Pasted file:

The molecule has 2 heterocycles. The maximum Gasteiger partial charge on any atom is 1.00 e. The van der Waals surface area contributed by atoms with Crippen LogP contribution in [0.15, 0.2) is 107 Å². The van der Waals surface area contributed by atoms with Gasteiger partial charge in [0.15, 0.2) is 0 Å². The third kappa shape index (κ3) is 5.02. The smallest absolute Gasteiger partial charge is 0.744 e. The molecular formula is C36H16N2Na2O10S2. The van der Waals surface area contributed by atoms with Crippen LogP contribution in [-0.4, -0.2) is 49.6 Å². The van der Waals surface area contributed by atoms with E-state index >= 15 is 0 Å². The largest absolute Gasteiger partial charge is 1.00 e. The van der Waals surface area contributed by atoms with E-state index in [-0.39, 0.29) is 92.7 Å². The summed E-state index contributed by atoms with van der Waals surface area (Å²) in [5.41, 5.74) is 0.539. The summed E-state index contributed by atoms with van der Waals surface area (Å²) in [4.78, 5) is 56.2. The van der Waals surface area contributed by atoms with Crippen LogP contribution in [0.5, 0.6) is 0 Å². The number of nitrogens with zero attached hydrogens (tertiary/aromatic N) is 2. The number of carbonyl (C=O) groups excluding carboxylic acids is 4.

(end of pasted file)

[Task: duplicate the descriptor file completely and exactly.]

The molecule has 2 heterocycles. The maximum Gasteiger partial charge on any atom is 1.00 e. The van der Waals surface area contributed by atoms with Crippen LogP contribution in [0.15, 0.2) is 107 Å². The van der Waals surface area contributed by atoms with Gasteiger partial charge in [0.15, 0.2) is 0 Å². The third kappa shape index (κ3) is 5.02. The smallest absolute Gasteiger partial charge is 0.744 e. The molecular formula is C36H16N2Na2O10S2. The van der Waals surface area contributed by atoms with Crippen LogP contribution in [-0.4, -0.2) is 49.6 Å². The van der Waals surface area contributed by atoms with E-state index >= 15 is 0 Å². The largest absolute Gasteiger partial charge is 1.00 e. The van der Waals surface area contributed by atoms with E-state index in [-0.39, 0.29) is 92.7 Å². The summed E-state index contributed by atoms with van der Waals surface area (Å²) in [5.41, 5.74) is 0.539. The summed E-state index contributed by atoms with van der Waals surface area (Å²) in [4.78, 5) is 56.2. The van der Waals surface area contributed by atoms with Crippen LogP contribution in [0.5, 0.6) is 0 Å². The number of nitrogens with zero attached hydrogens (tertiary/aromatic N) is 2. The number of carbonyl (C=O) groups excluding carboxylic acids is 4.